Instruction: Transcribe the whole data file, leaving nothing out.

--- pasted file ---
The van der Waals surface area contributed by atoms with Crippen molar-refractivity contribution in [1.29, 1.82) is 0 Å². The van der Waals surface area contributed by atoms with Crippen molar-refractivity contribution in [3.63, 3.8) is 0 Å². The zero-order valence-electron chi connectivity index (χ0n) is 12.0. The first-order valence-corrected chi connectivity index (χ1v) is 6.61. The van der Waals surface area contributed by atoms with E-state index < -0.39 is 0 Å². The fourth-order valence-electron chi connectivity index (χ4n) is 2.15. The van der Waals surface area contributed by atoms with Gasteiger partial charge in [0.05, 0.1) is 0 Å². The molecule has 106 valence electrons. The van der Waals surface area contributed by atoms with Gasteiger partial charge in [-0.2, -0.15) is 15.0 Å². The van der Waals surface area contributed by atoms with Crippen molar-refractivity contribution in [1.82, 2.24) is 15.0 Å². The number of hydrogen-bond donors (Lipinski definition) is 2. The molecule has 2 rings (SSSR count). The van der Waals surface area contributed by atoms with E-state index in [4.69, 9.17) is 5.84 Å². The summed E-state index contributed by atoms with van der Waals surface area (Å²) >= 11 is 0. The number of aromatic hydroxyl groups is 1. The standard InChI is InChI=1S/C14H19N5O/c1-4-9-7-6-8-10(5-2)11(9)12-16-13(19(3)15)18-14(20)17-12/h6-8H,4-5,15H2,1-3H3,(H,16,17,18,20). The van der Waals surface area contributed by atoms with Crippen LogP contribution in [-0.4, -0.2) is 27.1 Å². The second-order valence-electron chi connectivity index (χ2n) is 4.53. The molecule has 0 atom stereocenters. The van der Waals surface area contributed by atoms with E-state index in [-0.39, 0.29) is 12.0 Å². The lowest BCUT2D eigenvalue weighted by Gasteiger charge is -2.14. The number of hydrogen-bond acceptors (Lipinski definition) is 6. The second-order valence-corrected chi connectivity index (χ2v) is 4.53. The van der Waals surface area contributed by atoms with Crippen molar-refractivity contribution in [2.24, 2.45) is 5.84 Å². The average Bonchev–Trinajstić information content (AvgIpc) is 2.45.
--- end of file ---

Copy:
The van der Waals surface area contributed by atoms with Crippen molar-refractivity contribution in [1.29, 1.82) is 0 Å². The van der Waals surface area contributed by atoms with Crippen molar-refractivity contribution in [3.63, 3.8) is 0 Å². The zero-order valence-electron chi connectivity index (χ0n) is 12.0. The first-order valence-corrected chi connectivity index (χ1v) is 6.61. The van der Waals surface area contributed by atoms with E-state index < -0.39 is 0 Å². The fourth-order valence-electron chi connectivity index (χ4n) is 2.15. The van der Waals surface area contributed by atoms with Gasteiger partial charge in [0.05, 0.1) is 0 Å². The molecule has 106 valence electrons. The van der Waals surface area contributed by atoms with Gasteiger partial charge in [-0.2, -0.15) is 15.0 Å². The van der Waals surface area contributed by atoms with Crippen molar-refractivity contribution in [1.82, 2.24) is 15.0 Å². The number of hydrogen-bond donors (Lipinski definition) is 2. The molecule has 2 rings (SSSR count). The van der Waals surface area contributed by atoms with E-state index in [4.69, 9.17) is 5.84 Å². The summed E-state index contributed by atoms with van der Waals surface area (Å²) >= 11 is 0. The number of aromatic hydroxyl groups is 1. The standard InChI is InChI=1S/C14H19N5O/c1-4-9-7-6-8-10(5-2)11(9)12-16-13(19(3)15)18-14(20)17-12/h6-8H,4-5,15H2,1-3H3,(H,16,17,18,20). The van der Waals surface area contributed by atoms with Crippen LogP contribution in [-0.4, -0.2) is 27.1 Å². The second-order valence-electron chi connectivity index (χ2n) is 4.53. The molecule has 0 atom stereocenters. The van der Waals surface area contributed by atoms with E-state index in [-0.39, 0.29) is 12.0 Å². The lowest BCUT2D eigenvalue weighted by Gasteiger charge is -2.14. The number of hydrogen-bond acceptors (Lipinski definition) is 6. The second-order valence-corrected chi connectivity index (χ2v) is 4.53. The van der Waals surface area contributed by atoms with Crippen molar-refractivity contribution in [2.24, 2.45) is 5.84 Å². The average Bonchev–Trinajstić information content (AvgIpc) is 2.45.